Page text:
When they’re in pain

The woods are still black and covered in frost when I take my dogs out in the mornings… winter is not a trainer’s best friend! After a long walk in the woods, I let them romp and play in the field before heading home. Out of the darkness I hear my young dog, Monty, scream for a good ten seconds. Many people confuse surprise yelps and pain screams when it comes to dogs. If we correct our dog for something they did wrong and they make a sound, even if we didn’t touch them or hurt them in any way, it stems from surprise, not pain. The sound dogs make when they are in pain is high-pitched and long.

First of all, I did notice that when the yipping started, all of my dogs’ first reactions was to run to me which I very much appreciated. That proves that they trust me and our relationship is strong. Holding his left front leg up close to his body, Monty was dramatically limping towards me. Seeing the angle at which he was holding his leg, it really did look like he broke or sprained it. He couldn’t even rest it on the floor. He’s fine, but I wanted to talk to you guys about: what do you do when your animal gets hurt??

Many times we might not see what caused it. The most important thing to remember, is that even the sweetest, trusting dog who you’ve had since he was a puppy, could lash out in times of pain and fear.

  • If your animal is very hurt, keep your face far away from theirs, and see if you can wrap something firmly but not tightly around their muzzle (as long as they’re not vomitting) to prevent any bites.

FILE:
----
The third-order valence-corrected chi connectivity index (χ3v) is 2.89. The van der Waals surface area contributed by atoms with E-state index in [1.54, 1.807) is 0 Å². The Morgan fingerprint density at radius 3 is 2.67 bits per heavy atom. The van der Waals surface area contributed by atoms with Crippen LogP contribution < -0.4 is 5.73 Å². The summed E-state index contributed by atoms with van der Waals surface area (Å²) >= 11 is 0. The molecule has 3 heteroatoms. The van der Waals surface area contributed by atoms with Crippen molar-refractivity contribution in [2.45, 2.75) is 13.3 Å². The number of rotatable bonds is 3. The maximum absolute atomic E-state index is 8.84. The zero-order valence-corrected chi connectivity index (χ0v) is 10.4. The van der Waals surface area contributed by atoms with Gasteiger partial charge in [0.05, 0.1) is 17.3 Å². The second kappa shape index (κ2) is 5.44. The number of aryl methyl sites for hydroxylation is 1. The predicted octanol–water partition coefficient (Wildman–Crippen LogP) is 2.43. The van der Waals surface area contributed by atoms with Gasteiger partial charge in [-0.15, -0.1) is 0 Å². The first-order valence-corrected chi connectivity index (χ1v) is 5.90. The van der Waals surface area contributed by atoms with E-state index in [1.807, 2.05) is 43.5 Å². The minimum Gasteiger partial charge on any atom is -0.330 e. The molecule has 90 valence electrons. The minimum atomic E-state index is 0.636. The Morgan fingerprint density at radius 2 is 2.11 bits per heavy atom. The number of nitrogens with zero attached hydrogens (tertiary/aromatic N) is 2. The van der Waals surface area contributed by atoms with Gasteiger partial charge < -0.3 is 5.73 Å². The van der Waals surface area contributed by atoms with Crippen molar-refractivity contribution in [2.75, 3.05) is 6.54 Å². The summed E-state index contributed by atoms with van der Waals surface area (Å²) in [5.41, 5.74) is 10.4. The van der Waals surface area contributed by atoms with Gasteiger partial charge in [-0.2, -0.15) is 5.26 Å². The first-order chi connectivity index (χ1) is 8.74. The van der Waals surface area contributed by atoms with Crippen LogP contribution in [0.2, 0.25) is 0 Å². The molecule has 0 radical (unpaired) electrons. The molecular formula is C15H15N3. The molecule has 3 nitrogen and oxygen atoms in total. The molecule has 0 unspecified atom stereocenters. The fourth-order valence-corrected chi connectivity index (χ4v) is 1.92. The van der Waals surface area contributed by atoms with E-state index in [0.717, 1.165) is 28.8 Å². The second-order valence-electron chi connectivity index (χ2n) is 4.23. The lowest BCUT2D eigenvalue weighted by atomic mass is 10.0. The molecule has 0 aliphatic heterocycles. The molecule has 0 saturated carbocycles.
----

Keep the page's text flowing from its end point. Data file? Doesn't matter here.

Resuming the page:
• Even though it’s difficult, stay calm.
  • Move slowly but confidently.
  • Talk reassuringly to them but not like you feel sorry for them or using any words you would during training like “good” or something. If you feel the need to speak, then tell them they’ll be alright. My voice caused Monty to wag his tail and come out of his fear.
  • Always have your vet’s number saved on your phone so that if the injury is bad, you can call them right away.
  • At first, as you’re assessing, crouch in a way so that, if your animal does lash out, you can get away quickly.
  • If it is a leg wound, slowly (with a very open and soft hand) touch up and down a few times, always increasing the pressure. Then you can assess if it is broken (you will notice that right away), or if they stepped in something or if it might be a bit sprained.

 

Usually, it seems much worse than it is. Two minutes later Monty was walking next to me. Well, at first I wanted to carry him home so that he wouldn’t put too much pressure on it right away, but… okay, fine, I got tired and put him down for a second and he just started slowly walking next to me… My heroic moment was short lived.

Many times, depending on the situation, especially leg injuries or scuffs with other dogs, if we give them a minute or so to adjust, they will recover very quickly.

When was a time your animal got hurt? How did you handle it? Let me know in the comments!

 

Unknown Photographer I own no rights to this photo

Unknown Photographer
I own no rights to this photo

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